Sunday, May 27, 2007

Reading what I don't Understand

I have to confess that I felt very pleasantly flattered by what JP Rangaswami wrote about my own writing over at confused of calcutta:

I agree with Stephen about many things; I disagree with Stephen about many things; and then there’s a large group of things I don’t even claim to understand as yet, and that doesn’t stop me reading what he writes.

I do not know if he recalls that, back in March, I wrote about "The Problem of Dealing with Difficult Texts;" but one of the points I was trying to make there is that we should never give up on those things that we "don't even claim to understand as yet," because the most important part of that phrase is the concluding "as yet!" JP made his comment in reaction to my post on "The Google Paradigm and its Discontents;" but one of the discontents that I did not address in that post is the problem of instant gratification (the unfortunate corollary of "Internet speed") that both Google and Wikipedia have cultivated into what is left of our reading skills and habits. The "as yet" effect does not kick in overnight. In my own life experiences there are time when it has taken years, only happening when triggered by some event that then tweaks my memory; and it is because my memory is not what it used to be that I have become so occupied with taking notes, not just by marking up what I read but also by transcribing those marks onto my "virtual 3 x 5 cards" in PowerPoint. What I have discovered is that it is just as important to mark passages that I do not "as yet" understand (out of some instinctive sense that they should not be neglected) as to make note of passages that pertain to any of my current writing projects. As I remarked in my earlier post, that act of transcription serves as my first step towards "as yet" understanding.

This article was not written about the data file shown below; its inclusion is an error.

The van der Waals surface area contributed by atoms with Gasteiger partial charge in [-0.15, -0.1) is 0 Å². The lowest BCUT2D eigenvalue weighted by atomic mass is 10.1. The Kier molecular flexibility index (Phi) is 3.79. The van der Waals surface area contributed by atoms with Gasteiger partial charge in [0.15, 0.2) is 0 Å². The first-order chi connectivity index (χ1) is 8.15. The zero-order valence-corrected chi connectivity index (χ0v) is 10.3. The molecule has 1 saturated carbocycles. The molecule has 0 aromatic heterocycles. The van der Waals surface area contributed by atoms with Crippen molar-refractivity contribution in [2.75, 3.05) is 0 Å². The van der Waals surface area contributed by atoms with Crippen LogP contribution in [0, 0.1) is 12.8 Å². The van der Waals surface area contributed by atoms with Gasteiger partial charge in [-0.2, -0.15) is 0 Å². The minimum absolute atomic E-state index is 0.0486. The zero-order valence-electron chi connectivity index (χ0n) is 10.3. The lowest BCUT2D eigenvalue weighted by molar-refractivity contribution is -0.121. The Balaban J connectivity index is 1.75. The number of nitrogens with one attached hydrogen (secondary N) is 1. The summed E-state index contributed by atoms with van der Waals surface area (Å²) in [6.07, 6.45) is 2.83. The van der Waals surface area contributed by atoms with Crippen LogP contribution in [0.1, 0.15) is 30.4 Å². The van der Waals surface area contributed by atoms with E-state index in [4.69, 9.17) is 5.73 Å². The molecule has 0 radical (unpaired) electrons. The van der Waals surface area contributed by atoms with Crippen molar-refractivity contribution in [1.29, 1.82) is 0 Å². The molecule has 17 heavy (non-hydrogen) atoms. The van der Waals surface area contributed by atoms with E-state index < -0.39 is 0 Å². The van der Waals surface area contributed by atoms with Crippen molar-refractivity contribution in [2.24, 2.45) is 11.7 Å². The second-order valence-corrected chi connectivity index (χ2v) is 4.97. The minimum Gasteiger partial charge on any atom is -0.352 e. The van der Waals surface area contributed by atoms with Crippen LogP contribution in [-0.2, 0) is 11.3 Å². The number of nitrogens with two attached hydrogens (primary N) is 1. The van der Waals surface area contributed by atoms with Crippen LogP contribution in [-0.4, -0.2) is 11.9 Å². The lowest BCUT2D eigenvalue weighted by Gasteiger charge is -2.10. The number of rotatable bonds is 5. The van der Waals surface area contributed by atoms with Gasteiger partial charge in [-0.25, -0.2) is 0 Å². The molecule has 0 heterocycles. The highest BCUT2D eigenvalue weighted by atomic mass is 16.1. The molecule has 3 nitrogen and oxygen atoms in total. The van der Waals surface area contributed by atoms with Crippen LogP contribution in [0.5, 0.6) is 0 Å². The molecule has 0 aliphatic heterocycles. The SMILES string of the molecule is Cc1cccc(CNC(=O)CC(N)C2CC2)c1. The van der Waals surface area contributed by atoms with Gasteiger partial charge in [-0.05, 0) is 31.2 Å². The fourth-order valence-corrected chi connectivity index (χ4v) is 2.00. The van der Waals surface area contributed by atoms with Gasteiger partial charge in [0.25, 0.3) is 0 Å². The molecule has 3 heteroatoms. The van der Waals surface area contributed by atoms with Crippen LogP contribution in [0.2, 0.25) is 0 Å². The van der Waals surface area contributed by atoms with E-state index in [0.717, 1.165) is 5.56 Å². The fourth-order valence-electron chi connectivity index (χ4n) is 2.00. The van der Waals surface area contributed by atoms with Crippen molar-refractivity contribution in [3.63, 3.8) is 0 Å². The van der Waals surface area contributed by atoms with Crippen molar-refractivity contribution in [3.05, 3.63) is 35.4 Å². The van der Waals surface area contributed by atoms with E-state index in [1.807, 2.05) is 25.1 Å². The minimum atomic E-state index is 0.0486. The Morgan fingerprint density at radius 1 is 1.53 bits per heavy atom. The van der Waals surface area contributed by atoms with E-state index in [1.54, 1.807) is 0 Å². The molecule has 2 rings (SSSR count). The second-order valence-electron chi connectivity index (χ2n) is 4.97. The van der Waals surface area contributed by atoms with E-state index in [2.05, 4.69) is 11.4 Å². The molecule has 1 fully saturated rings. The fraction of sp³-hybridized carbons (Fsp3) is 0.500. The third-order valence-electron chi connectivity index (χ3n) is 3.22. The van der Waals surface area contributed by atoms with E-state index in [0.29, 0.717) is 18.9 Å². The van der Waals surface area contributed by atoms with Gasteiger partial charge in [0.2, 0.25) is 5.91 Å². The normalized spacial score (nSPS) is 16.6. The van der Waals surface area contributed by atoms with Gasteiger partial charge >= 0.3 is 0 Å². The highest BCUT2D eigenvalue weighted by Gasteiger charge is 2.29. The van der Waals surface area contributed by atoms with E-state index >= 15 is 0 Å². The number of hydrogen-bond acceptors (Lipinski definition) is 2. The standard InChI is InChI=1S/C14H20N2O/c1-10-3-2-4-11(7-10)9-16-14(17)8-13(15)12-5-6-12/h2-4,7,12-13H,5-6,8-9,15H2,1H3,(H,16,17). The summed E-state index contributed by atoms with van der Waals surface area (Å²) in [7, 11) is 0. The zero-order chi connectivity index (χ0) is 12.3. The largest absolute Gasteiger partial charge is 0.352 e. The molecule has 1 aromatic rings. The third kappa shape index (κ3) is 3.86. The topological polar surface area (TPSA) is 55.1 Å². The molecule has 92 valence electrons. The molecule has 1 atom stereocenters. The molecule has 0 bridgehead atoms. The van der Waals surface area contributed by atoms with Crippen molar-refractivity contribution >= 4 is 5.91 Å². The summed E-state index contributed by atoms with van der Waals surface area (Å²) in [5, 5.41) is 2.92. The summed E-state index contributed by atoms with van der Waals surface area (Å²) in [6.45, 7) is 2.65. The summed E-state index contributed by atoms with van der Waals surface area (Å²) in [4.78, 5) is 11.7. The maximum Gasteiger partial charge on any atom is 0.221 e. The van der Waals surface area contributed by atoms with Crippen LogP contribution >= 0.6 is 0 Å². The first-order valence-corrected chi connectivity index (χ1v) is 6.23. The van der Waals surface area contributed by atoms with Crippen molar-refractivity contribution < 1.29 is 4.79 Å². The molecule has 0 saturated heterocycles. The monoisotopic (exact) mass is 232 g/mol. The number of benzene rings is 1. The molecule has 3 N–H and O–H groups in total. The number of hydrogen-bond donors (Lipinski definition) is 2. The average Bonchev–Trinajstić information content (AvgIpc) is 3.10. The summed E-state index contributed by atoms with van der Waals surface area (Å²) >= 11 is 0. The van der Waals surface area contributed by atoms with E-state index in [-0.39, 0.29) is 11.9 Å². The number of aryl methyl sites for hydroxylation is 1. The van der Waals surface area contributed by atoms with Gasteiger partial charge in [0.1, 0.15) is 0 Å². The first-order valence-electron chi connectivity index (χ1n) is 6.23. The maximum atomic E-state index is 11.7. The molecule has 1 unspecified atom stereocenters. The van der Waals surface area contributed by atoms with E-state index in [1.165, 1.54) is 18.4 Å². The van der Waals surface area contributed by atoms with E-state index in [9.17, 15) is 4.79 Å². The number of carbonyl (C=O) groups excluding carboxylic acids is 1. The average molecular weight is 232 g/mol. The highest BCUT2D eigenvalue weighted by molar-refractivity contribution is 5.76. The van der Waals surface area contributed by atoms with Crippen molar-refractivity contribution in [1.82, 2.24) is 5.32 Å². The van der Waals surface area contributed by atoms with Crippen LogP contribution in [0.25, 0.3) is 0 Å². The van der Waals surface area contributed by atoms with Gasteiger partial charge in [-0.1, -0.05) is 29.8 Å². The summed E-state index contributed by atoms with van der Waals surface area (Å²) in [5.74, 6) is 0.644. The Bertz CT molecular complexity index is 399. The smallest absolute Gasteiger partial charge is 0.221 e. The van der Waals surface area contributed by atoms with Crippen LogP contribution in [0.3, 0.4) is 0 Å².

The important thing about JP's observation is that it reminds us that we should embrace difficult texts, rather than flee from them. I find this particularly important when I am on the road. Hegel and Derrida have accompanied me on long flights and jet-lagged nights in hotel rooms; and they are far better companions than the "business press" books, which usually can be read in less time than it takes to sit through a play by Tom Stoppard. Often my only concern is that I am traveling with so much stuff that I lack both the space and the strength to deal with anything that is physically too heavy!

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